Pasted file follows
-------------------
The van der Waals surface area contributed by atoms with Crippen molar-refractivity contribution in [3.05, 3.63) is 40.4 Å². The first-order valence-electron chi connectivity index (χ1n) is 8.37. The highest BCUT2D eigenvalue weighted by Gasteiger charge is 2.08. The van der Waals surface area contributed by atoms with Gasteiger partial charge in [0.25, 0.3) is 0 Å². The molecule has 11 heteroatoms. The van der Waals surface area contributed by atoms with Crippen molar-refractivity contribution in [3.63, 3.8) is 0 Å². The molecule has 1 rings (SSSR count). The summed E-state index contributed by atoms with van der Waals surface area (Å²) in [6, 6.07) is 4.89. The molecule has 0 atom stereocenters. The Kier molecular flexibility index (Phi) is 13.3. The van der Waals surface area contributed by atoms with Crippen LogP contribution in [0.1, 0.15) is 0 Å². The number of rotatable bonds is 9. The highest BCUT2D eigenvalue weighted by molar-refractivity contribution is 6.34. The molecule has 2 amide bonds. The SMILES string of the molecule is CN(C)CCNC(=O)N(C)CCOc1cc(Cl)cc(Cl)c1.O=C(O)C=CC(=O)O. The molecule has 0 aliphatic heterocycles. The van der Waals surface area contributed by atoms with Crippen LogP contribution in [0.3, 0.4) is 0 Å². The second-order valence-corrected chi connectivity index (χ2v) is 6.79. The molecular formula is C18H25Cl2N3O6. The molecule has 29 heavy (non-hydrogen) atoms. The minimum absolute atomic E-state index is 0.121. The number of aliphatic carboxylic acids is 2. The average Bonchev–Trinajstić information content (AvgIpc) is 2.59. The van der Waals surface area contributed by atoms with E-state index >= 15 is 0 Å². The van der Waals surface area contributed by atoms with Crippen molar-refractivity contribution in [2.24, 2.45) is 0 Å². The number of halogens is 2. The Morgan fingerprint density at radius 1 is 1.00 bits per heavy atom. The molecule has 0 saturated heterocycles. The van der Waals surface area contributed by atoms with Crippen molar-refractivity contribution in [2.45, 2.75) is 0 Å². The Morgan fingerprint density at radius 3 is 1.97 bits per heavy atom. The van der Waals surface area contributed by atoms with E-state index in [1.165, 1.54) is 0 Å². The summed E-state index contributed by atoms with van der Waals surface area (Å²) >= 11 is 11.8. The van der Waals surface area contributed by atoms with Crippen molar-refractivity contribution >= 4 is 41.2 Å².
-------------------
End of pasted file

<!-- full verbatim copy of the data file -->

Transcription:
The van der Waals surface area contributed by atoms with Crippen molar-refractivity contribution in [3.05, 3.63) is 40.4 Å². The first-order valence-electron chi connectivity index (χ1n) is 8.37. The highest BCUT2D eigenvalue weighted by Gasteiger charge is 2.08. The van der Waals surface area contributed by atoms with Gasteiger partial charge in [0.25, 0.3) is 0 Å². The molecule has 11 heteroatoms. The van der Waals surface area contributed by atoms with Crippen molar-refractivity contribution in [3.63, 3.8) is 0 Å². The molecule has 1 rings (SSSR count). The summed E-state index contributed by atoms with van der Waals surface area (Å²) in [6, 6.07) is 4.89. The molecule has 0 atom stereocenters. The Kier molecular flexibility index (Phi) is 13.3. The van der Waals surface area contributed by atoms with Crippen LogP contribution in [0.1, 0.15) is 0 Å². The number of rotatable bonds is 9. The highest BCUT2D eigenvalue weighted by molar-refractivity contribution is 6.34. The molecule has 2 amide bonds. The SMILES string of the molecule is CN(C)CCNC(=O)N(C)CCOc1cc(Cl)cc(Cl)c1.O=C(O)C=CC(=O)O. The molecule has 0 aliphatic heterocycles. The van der Waals surface area contributed by atoms with Crippen LogP contribution in [0.3, 0.4) is 0 Å². The second-order valence-corrected chi connectivity index (χ2v) is 6.79. The molecular formula is C18H25Cl2N3O6. The molecule has 29 heavy (non-hydrogen) atoms. The minimum absolute atomic E-state index is 0.121. The number of aliphatic carboxylic acids is 2. The average Bonchev–Trinajstić information content (AvgIpc) is 2.59. The van der Waals surface area contributed by atoms with E-state index >= 15 is 0 Å². The van der Waals surface area contributed by atoms with Crippen molar-refractivity contribution in [2.24, 2.45) is 0 Å². The number of halogens is 2. The Morgan fingerprint density at radius 1 is 1.00 bits per heavy atom. The molecule has 0 saturated heterocycles. The van der Waals surface area contributed by atoms with Crippen molar-refractivity contribution in [2.45, 2.75) is 0 Å². The Morgan fingerprint density at radius 3 is 1.97 bits per heavy atom. The van der Waals surface area contributed by atoms with E-state index in [1.165, 1.54) is 0 Å². The summed E-state index contributed by atoms with van der Waals surface area (Å²) >= 11 is 11.8. The van der Waals surface area contributed by atoms with Crippen molar-refractivity contribution >= 4 is 41.2 Å².